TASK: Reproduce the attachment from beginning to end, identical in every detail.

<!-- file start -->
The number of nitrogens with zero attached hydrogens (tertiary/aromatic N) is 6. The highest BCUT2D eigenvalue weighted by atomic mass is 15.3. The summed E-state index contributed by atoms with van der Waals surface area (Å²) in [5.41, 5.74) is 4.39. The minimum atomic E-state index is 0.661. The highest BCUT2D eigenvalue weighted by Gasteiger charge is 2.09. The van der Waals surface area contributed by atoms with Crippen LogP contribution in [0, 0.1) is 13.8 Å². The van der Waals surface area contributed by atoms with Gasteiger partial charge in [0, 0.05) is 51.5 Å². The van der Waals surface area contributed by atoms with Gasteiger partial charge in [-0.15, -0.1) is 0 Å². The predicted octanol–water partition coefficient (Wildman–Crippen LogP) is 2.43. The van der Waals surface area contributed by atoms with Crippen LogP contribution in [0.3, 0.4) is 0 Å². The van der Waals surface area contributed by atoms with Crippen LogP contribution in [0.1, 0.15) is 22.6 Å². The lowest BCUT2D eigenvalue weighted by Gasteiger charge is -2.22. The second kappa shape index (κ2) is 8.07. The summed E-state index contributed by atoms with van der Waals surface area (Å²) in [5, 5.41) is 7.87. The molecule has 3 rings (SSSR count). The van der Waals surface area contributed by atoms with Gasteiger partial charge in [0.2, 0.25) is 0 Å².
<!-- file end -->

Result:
The number of nitrogens with zero attached hydrogens (tertiary/aromatic N) is 6. The highest BCUT2D eigenvalue weighted by atomic mass is 15.3. The summed E-state index contributed by atoms with van der Waals surface area (Å²) in [5.41, 5.74) is 4.39. The minimum atomic E-state index is 0.661. The highest BCUT2D eigenvalue weighted by Gasteiger charge is 2.09. The van der Waals surface area contributed by atoms with Crippen LogP contribution in [0, 0.1) is 13.8 Å². The van der Waals surface area contributed by atoms with Gasteiger partial charge in [0, 0.05) is 51.5 Å². The van der Waals surface area contributed by atoms with Gasteiger partial charge in [-0.15, -0.1) is 0 Å². The predicted octanol–water partition coefficient (Wildman–Crippen LogP) is 2.43. The van der Waals surface area contributed by atoms with Crippen LogP contribution in [0.3, 0.4) is 0 Å². The van der Waals surface area contributed by atoms with Crippen LogP contribution in [0.1, 0.15) is 22.6 Å². The lowest BCUT2D eigenvalue weighted by Gasteiger charge is -2.22. The second kappa shape index (κ2) is 8.07. The summed E-state index contributed by atoms with van der Waals surface area (Å²) in [5, 5.41) is 7.87. The molecule has 3 rings (SSSR count). The van der Waals surface area contributed by atoms with Gasteiger partial charge in [0.2, 0.25) is 0 Å².